Smoked and fried duck

...but I loved loved loved the entree I ended up ordering, a delicate arrangement of hand picked spanner crab, corn custard, mushrooms, sweet radish, pickled ginger and nasturtiums ($29), served cold. My new favourite dish at Cutler.

Spanner crab

Two small salads arrived unbidden with our mains, one crunchy with shaved cabbage and fennel, and the other with rather meaty heirloom tomatoes, muscatel vinegar, purslane and different kinds of basil.

FennelHeirloom tomato salad

For main course Dan ordered the pan roasted snapper ($44). It was served with mussels, slivers of cuttlefish, green tomatoes, pickled onions and parsley sauce. And foam (afraid I can't recall what the foam was). Dan confessed to being a little underwhelmed by this one.

Pan roasted snapper

I really enjoyed my main though. It consisted of two variations of beef: grain fed strip loin ever so lightly seared then sliced down the middle, and a wonderfully unctuous and rich braised short rib with onion and pureed cauliflower ($46).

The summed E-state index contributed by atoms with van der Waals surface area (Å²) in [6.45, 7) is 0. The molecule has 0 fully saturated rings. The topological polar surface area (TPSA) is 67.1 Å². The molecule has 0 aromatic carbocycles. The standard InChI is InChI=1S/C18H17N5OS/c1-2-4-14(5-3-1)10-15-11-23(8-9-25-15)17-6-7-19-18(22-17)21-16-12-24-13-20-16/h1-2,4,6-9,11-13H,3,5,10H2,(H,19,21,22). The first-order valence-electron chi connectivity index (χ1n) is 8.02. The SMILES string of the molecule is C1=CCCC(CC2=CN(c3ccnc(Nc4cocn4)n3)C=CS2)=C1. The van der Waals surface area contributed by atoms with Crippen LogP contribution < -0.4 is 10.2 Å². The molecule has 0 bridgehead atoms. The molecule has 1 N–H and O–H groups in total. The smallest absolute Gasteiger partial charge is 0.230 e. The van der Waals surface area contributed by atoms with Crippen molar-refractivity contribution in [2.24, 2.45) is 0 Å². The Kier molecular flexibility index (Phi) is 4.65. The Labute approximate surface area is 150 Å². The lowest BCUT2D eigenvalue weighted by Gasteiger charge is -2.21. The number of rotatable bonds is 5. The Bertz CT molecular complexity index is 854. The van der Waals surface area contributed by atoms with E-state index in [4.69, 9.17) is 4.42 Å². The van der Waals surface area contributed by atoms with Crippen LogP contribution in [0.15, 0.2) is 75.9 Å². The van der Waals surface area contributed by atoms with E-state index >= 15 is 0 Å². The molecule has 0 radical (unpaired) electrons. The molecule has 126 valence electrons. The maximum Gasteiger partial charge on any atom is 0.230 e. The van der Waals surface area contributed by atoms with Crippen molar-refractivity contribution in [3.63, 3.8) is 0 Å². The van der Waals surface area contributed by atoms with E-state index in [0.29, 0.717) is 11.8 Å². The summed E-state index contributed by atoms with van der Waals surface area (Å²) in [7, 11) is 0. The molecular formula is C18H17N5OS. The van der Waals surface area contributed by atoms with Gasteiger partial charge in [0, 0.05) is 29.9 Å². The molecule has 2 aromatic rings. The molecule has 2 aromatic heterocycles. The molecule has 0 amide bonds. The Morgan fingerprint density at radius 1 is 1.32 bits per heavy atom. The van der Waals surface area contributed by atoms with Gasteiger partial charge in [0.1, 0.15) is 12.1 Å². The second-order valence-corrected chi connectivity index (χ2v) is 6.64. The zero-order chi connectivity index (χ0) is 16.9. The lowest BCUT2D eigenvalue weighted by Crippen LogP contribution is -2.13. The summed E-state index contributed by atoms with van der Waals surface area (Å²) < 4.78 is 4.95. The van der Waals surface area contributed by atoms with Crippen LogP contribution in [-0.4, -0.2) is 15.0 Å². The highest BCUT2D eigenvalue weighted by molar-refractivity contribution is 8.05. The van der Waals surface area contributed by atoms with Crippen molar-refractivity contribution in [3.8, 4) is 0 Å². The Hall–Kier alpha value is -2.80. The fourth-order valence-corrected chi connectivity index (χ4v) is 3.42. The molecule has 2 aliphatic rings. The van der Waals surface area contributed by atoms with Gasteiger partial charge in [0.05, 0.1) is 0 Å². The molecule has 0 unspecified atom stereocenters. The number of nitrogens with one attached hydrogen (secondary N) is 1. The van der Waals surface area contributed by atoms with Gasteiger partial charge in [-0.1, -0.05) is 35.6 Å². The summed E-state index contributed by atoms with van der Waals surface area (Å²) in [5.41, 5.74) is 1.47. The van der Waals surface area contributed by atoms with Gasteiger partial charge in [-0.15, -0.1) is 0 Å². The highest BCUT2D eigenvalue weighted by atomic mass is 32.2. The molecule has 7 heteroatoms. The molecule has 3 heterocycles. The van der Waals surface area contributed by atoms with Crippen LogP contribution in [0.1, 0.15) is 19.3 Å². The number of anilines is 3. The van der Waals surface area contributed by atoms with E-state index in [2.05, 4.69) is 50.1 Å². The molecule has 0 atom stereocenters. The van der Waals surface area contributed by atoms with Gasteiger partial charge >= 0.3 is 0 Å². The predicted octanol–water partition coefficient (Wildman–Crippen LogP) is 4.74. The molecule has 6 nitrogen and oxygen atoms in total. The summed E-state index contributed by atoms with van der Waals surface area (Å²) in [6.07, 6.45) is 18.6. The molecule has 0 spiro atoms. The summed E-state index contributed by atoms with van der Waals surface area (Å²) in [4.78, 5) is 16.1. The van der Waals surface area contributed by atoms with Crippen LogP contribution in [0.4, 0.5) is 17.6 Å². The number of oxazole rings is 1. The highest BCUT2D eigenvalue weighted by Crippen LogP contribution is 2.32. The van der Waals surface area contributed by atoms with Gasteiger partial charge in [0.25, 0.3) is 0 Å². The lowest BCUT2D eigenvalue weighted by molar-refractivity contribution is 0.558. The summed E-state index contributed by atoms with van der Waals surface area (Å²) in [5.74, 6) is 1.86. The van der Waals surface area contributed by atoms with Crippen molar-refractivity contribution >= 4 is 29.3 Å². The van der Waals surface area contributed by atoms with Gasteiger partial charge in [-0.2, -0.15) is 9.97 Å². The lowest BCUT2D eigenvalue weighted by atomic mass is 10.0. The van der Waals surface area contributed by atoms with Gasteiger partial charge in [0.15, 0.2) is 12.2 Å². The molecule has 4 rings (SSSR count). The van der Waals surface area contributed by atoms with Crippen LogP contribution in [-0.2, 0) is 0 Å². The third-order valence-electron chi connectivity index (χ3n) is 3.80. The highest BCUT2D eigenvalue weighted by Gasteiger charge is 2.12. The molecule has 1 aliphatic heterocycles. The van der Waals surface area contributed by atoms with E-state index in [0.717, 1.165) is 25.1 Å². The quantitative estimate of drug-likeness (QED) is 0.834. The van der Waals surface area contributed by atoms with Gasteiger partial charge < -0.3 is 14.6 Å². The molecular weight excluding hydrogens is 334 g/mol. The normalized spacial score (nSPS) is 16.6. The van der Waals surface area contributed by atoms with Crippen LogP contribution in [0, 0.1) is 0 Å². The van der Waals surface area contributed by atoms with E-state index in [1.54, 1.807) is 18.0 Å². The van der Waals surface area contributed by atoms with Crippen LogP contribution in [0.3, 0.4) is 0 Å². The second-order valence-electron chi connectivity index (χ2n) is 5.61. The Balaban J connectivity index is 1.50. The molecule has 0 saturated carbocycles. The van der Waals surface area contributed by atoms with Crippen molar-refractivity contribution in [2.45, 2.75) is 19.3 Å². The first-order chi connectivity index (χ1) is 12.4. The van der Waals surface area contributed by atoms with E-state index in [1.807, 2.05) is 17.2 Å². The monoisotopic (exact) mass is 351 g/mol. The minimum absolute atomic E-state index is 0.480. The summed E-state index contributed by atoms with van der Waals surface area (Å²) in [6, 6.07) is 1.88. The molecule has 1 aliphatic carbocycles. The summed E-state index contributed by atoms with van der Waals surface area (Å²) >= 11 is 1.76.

Two ways beef

I asked our highly professional waitress to bring a vegan dessert for the three of us to share. It was composed of white nectarine, white peach, blackberries, frozen dehydrated raspberries and verjuice granita ($18). Delicious, but I confess to wishing I'd ordered whichever dessert includes the Cutler & Co violet ice cream, cos it is goddamned glorious.


Oh and some complimentary fig drizzled with thyme caramel (pictured here half devoured by Carla) and fudge arrived with our coffees.


Now click to read Carla's far more entertaining version of events and see what she was served for entree and main (I think the entree she had is usually served with raw Hervey Bay scallops). Carla is also running one of her vegan cooking classes in a few weeks, so make a booking if you know what's good for you...

And get yourselves down to Cutler! Head chef Jean-Paul Twomey and his kitchen are at the top of their game.


Shannon said...